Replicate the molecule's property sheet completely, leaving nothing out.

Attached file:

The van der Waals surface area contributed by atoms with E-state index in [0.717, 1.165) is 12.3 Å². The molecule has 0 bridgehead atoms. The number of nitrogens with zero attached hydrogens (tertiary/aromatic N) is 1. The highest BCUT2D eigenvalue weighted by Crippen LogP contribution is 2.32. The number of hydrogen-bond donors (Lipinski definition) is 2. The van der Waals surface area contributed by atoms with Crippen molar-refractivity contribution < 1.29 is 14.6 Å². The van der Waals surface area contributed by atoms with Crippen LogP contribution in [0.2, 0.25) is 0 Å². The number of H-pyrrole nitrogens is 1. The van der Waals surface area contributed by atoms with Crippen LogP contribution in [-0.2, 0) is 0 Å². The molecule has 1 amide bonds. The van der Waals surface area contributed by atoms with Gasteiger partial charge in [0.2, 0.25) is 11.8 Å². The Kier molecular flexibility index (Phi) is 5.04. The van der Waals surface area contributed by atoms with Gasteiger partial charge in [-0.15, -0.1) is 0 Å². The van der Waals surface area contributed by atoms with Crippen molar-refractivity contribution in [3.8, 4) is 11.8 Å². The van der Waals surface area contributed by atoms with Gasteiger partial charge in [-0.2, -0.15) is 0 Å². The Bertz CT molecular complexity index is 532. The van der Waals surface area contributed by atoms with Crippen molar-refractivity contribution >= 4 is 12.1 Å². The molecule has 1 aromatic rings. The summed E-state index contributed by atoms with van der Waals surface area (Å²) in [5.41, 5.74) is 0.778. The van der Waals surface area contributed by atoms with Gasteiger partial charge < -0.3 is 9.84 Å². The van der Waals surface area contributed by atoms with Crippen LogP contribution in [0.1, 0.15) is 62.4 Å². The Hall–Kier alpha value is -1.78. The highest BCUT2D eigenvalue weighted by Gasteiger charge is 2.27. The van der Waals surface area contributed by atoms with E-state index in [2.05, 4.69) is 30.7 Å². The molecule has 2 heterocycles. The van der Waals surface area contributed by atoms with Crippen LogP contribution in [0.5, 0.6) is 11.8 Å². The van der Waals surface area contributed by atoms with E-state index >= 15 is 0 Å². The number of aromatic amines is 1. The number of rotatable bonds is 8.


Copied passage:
The van der Waals surface area contributed by atoms with E-state index in [0.717, 1.165) is 12.3 Å². The molecule has 0 bridgehead atoms. The number of nitrogens with zero attached hydrogens (tertiary/aromatic N) is 1. The highest BCUT2D eigenvalue weighted by Crippen LogP contribution is 2.32. The number of hydrogen-bond donors (Lipinski definition) is 2. The van der Waals surface area contributed by atoms with Crippen molar-refractivity contribution < 1.29 is 14.6 Å². The van der Waals surface area contributed by atoms with Crippen LogP contribution in [0.2, 0.25) is 0 Å². The number of H-pyrrole nitrogens is 1. The van der Waals surface area contributed by atoms with Crippen LogP contribution in [-0.2, 0) is 0 Å². The molecule has 1 amide bonds. The van der Waals surface area contributed by atoms with Gasteiger partial charge in [0.2, 0.25) is 11.8 Å². The Kier molecular flexibility index (Phi) is 5.04. The van der Waals surface area contributed by atoms with Gasteiger partial charge in [-0.15, -0.1) is 0 Å². The van der Waals surface area contributed by atoms with Crippen molar-refractivity contribution in [3.8, 4) is 11.8 Å². The van der Waals surface area contributed by atoms with Gasteiger partial charge in [-0.2, -0.15) is 0 Å². The Bertz CT molecular complexity index is 532. The van der Waals surface area contributed by atoms with Crippen molar-refractivity contribution >= 4 is 12.1 Å². The molecule has 1 aromatic rings. The summed E-state index contributed by atoms with van der Waals surface area (Å²) in [5.41, 5.74) is 0.778. The van der Waals surface area contributed by atoms with Gasteiger partial charge < -0.3 is 9.84 Å². The van der Waals surface area contributed by atoms with Crippen LogP contribution in [0.1, 0.15) is 62.4 Å². The Hall–Kier alpha value is -1.78. The highest BCUT2D eigenvalue weighted by Gasteiger charge is 2.27. The van der Waals surface area contributed by atoms with E-state index in [2.05, 4.69) is 30.7 Å². The molecule has 2 heterocycles. The van der Waals surface area contributed by atoms with Crippen LogP contribution in [0.5, 0.6) is 11.8 Å². The van der Waals surface area contributed by atoms with E-state index >= 15 is 0 Å². The number of aromatic amines is 1. The number of rotatable bonds is 8.